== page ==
Let me just clarify a couple things. Cruise air/air deviation and how it works behind the scenes was explained to me by an airline industry rep at an industry conference four years ago. For the example, she used LAX/MIA, both cruise air and air deviation. She was also an AA rep, so the following reflect AA routings. I thought the analogy was great and easy to understand:
Imagine you have 4 stacks of cards in front of you, each containing 30 cards. The 30 cards represent the allotment the cruise line bought from the airline at consolidator rates.
Stack one is LAX/MIA nonstop. 27 request air deviation-nonstop to MIA. Stack one is now down to 3 cards and the 27 pax paid the same price as "regular" cruise air (where you don't know what you are getting until 30-60 days out).
Stack two is LAX/DFW/MIA. Again, 27 people request deviation, same scenario. Pax accept one stopper at their choice of times.
Stack three is LAX/ORD/MIA. Again 27 people request deviation-ditto
Stack four contains these tickets-LAX/SEA, LAX/ORD, LAX/DFW, LAX/JFK, ORD/JFK, ORD/MIA, JFK/MIA
20 additional pax request air deviation-want LAX/MIA nonstop
3 people get air deviation at the same price as cruise air, 17 have to be booked on "free call" tickets. These are NOT the same as the original 30 tickets. They are generally booked in Q or O class (the lowest, generally available AA class) IF there are tickets available in those classes. If there are no tickets available to the cruise line in those classes, then AA will make available tickets in higher fare classes. Please note that Q and O class tickets are HIGHER priced than the "regular" consolidator class air deviation tickets, so the 17 pax will definitely pay a higher price than "regular" cruise air pax or deviation pax with consolidator class tickets.
IF and this is a BIG IF, the cruise line/airline contract ALLOWS the cruise line to purchase more nonstop tickets, these are FULLY ENDORSABLE tickets, the same as purchasing direct from AA. Depending on time of year and demand, you may be told there are NO air deviation tickets available.
What does the example tell us: Quite a few of the air deviation pax are booked on consolidator class fares. These are group rates given under contract from the airline to the cruise line. The airline states "you will pay us $200.00 per ticket. We don't care what you sell it for". That is how ALL consolidator tickets work. However, there are some VERY stringent restrictions on these types of tickets. USUALLY-very large change fees, if a change is allowed at all, and NON ENDORSABLE tickets (they have no value to another airline).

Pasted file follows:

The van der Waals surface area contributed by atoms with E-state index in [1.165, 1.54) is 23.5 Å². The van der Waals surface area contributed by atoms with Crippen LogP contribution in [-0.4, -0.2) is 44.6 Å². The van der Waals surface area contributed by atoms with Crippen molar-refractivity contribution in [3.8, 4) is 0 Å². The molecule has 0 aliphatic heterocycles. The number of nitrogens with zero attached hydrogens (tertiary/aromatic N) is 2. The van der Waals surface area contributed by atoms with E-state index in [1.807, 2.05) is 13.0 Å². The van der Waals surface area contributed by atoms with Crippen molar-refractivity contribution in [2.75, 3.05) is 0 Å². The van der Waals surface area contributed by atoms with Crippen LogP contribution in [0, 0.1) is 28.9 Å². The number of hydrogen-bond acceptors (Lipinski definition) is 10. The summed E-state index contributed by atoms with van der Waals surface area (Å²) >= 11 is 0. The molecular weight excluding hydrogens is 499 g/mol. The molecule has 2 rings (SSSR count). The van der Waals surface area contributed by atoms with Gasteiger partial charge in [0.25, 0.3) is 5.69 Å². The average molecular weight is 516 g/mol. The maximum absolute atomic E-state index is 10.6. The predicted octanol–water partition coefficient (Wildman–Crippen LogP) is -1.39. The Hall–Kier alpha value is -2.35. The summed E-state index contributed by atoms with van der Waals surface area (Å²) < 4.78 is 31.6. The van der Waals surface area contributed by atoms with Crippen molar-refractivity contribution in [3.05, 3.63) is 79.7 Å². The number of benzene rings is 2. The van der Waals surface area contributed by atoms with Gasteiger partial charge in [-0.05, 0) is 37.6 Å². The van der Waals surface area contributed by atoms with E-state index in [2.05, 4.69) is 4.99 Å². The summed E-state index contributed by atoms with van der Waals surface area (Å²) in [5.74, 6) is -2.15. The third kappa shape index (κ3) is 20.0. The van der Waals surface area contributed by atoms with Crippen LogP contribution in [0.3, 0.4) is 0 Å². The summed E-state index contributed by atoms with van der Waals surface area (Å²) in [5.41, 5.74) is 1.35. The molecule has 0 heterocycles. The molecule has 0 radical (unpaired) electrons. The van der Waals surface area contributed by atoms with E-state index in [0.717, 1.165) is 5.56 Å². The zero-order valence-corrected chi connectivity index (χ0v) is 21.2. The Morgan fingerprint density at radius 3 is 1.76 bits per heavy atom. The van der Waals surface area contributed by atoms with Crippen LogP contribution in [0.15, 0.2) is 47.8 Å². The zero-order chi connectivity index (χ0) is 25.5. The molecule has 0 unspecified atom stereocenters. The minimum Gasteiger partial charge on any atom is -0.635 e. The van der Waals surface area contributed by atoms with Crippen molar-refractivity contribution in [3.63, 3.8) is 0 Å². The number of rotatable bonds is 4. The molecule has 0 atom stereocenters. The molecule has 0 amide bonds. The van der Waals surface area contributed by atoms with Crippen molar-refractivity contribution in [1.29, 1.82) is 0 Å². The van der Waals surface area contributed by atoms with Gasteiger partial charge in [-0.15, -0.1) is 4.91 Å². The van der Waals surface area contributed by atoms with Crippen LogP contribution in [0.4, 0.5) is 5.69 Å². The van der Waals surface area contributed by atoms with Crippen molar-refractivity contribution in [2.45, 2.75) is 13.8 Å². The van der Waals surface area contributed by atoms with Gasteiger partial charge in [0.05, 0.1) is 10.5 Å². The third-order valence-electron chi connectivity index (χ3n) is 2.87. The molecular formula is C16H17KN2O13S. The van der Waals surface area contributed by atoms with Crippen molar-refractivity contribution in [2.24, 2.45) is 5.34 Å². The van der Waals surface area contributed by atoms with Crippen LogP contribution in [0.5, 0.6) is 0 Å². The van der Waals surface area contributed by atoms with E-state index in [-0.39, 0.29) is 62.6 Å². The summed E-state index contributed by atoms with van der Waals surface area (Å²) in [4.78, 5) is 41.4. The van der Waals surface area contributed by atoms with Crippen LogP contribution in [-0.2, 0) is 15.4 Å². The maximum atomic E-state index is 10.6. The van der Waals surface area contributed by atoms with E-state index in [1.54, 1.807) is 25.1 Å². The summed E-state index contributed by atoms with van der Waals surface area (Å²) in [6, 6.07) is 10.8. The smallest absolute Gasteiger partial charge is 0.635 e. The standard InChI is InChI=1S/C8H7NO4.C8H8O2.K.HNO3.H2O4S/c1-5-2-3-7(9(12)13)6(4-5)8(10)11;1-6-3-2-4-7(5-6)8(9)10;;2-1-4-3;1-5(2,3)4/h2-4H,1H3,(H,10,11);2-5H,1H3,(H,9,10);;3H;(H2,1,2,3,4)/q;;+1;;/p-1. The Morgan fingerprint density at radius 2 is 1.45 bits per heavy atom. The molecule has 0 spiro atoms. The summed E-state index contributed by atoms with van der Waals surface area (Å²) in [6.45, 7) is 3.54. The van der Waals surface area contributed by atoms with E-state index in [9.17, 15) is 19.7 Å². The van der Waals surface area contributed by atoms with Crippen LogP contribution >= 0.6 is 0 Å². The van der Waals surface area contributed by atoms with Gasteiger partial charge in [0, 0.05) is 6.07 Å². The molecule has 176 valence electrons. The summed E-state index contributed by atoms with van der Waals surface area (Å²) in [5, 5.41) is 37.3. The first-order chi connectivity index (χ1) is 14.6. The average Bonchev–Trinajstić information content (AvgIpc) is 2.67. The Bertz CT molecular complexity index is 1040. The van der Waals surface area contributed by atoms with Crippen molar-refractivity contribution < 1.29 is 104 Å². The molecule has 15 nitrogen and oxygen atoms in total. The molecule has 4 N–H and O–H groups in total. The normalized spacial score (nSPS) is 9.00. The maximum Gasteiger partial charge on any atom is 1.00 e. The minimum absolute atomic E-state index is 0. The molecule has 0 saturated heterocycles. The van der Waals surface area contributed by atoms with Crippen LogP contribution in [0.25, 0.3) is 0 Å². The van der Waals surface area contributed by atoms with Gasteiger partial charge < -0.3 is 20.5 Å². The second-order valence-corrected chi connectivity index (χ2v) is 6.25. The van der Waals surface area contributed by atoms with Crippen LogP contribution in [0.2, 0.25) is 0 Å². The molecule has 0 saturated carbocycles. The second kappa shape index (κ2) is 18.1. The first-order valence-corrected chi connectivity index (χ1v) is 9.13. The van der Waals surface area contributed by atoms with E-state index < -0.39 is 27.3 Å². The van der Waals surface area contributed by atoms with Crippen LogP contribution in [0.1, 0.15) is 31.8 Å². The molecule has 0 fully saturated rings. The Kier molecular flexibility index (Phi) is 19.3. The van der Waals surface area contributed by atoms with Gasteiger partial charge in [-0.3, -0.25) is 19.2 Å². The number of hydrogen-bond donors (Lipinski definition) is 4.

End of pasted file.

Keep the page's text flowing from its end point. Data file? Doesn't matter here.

So most of the pax who requested air deviation are still using consolidator class tickets. If there is a problem, depending on the goodwill of the airline/cruise line, you may or may not (most likely) be put on another carrier to reach your destination.
To be placed on another carrier with a consolidator ticket, the originating carrier has to pay the flying carrier IN CASH-there is no tit for tat exchanging seats, as is common with endorsable tickets. With most airlines in financial trouble, most likely the airline will NOT pay for a ticket on another carrier. And Southwest, AirTran and JetBlue for the most part DO NOT participate in tit for tat exchanges with any carrier, but you will not find cruise lines buying those tickets.
The few lucky people who paid extra have fully endorsable tickets, good on any airline the originating carrier has agreements with and seats available. But they paid EXTRA. They could have booked their own seats and saved money.
What happens to the "regular" cruise air pax? See the remnants of piles 2 and 3? See pile 4???
That is what is left. So somehow, the cruise line has to get those pax from LAX to Miami. Six lucky people will get a one stopper, either ORD or DFW. The rest-Take a combination of cards-lets say LAX/SEA/ORD/JFK/MIA. The cruise line has now fulfilled their obligation to get you to the ship. And because the cruise line does not put the flights together until AFTER final payment, regular cruise air pax are left with PILE 4.
It does not matter that it will take you 12 hours to get to the cruise and you had to leave home at 2:00AM to arrive in MIA at 4:00PM for a cruise that departs at 6:00PM. OOOPS!!! Just missed the connection at ORD. If things weren't bad enough already, you just missed your cruise. Hope the next port stop is within a day and seats on the next flight are available.
This was very hard to write down. It is much easier to tell it in person. Hope it made sense and clarified some issues!!!